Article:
As the quotations from all the various sources cited in the paper above assert, divesting from risky fossil fuel assets provides a fiscally conservative means of reducing overall financial risk to pension funds and city operating budgets. With the accelerated adoption of renewable energy sources, battery storage technology and efforts to increase energy efficiency well underway in the global marketplace, each of the evidential references contained in this document are a mere fraction of the available literature outlining the coming green technology revolution and the potential risks to investment portfolios exposed to vulnerable investments in fossil fuel assets.

While we can’t be predictive about when a carbon bubble may burst and fossil fuel investments lose valuation, we can see the trend lines forming. And the current shift occurring across the industrialized world is to move away from dirty fuels and toward cleaner, greener energy sources for power generation and transportation systems. With the above in mind, the city and the pension fund managers should immediately begin thinking through the process of divesting from those fossil fuel assets in order to protect taxpayers and pensioners against the risk of a carbon bubble bursting due to stranded assets. The pension fund managers should also develop a plan to perform the work of divesting over a 5-year period. Chicago350 asks the City Treasurer and the pension fund managers to immediately cease investment activity in the top 200 fossil fuel companies and formulate a plan over the course of a year to meet the 5-year timeline to divest from the same.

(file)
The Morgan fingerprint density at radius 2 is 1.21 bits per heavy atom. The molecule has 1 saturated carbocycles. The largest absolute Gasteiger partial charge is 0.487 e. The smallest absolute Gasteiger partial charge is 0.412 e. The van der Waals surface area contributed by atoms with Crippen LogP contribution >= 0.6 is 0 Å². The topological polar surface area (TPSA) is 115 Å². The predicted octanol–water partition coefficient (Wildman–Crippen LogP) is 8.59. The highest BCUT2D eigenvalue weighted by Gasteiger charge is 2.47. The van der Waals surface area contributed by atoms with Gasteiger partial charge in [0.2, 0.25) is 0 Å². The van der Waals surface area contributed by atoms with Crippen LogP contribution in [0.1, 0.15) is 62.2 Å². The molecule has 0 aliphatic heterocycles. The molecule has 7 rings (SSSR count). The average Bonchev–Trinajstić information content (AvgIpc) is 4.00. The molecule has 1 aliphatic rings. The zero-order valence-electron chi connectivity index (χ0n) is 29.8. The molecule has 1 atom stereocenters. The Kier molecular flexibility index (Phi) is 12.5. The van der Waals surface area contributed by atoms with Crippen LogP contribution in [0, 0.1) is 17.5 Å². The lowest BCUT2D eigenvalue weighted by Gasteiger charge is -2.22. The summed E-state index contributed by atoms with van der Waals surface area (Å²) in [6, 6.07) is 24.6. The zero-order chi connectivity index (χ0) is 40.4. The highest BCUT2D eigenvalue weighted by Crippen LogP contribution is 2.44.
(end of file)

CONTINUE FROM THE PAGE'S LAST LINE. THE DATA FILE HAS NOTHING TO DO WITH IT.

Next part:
Executive Summary References